Late at night, she would remember Tony’s face and how his incredible blue eyes rendered her speechless the first time she saw him. “Love you, always,” she could almost hear him whisper in her ear. If she stood motionless, she could still feel his arms around her, the warmth of his hands on her skin.
The memories came faster at those times. How he used to walk his fingers over her belly when she was hugely pregnant, and sing “The Itsy-Bitsy Spider.” How he held the girls as colicky infants, swaying and bouncing them, until, miraculously, they fell asleep. How he grabbed up the girls in a huge bear hug each night when he came home from work, how he made faces and used silly voices when he read them bedtime stories. And, more recently, how he sat with Josie on the sofa late into the evening, talking, no, dreaming aloud about the day they would finally have enough money saved to move their family from the cramped, rented row house into a home of their own.
Remembering him brought a cruel, faint glow of happiness. When the happy memories stopped, as they inevitably did, the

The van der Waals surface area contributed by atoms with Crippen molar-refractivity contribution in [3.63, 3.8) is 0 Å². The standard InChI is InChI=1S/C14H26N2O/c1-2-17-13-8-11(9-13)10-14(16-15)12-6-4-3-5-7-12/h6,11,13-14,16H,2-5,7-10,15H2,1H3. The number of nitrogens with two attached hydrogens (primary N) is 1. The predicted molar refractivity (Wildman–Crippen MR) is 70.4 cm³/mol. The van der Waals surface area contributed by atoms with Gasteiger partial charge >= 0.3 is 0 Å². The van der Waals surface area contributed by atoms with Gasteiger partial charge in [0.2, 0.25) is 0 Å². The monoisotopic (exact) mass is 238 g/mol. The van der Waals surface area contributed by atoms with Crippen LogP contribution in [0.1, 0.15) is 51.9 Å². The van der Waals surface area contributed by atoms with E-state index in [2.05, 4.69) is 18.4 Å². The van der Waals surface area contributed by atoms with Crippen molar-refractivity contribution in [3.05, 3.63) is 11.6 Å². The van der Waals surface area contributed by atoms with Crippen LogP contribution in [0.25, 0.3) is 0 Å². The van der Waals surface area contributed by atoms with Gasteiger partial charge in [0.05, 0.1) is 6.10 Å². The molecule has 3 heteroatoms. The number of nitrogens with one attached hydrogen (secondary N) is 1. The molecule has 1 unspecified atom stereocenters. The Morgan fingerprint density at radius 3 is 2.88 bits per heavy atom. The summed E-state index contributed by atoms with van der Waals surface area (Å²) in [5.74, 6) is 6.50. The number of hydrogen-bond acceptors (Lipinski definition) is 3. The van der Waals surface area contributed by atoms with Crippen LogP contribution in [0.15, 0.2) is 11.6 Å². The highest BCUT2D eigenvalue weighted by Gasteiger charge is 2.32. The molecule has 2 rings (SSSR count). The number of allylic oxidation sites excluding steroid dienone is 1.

terrible ones began. Grief again took hold of her, torturing her with images of bloody clothing and flames shooting up into the sky.
Her aunt’s voice, coming from the front seat, jarred Josie. “We’re pretty close now,” Ivy said over her shoulder. “We crossed into Vermont a ways back. We’re only a few miles outside Mill River.”
. It was a relief to focus for a moment on those two words and nothing else. She asked in a whisper, so as not to wake the girls, “What’s it like?”
“It’s a pretty nice town,” Ivy replied. “Small and friendly. Close enough to Rutland and the ski resorts to keep things interesting, but far enough away to give you plenty of peace and quiet, if that’s what you want. You’ll be safe there.”
Lost in her worries, Josie sat quietly. What would the locals think of her, a widow with two young daughters and an accent shaped by a lifetime in the Bronx? Could Rose and Emily be happy growing up in such a place? Would she be able to find a decent job? How long would she have to rely on the kindness of this aunt whom she barely knew?
“We’re coming into town now,” Ivy said as she slowed the station wagon.
Josie squinted out the window and saw the sign,
WELCOME TO MILL RIVER, VERMONT
“We’re on Main Street, where most of the businesses are,” Ivy said. “Too bad it’s dark now, or you could really see what a cozy little place this is. But you’ll see it soon enough.”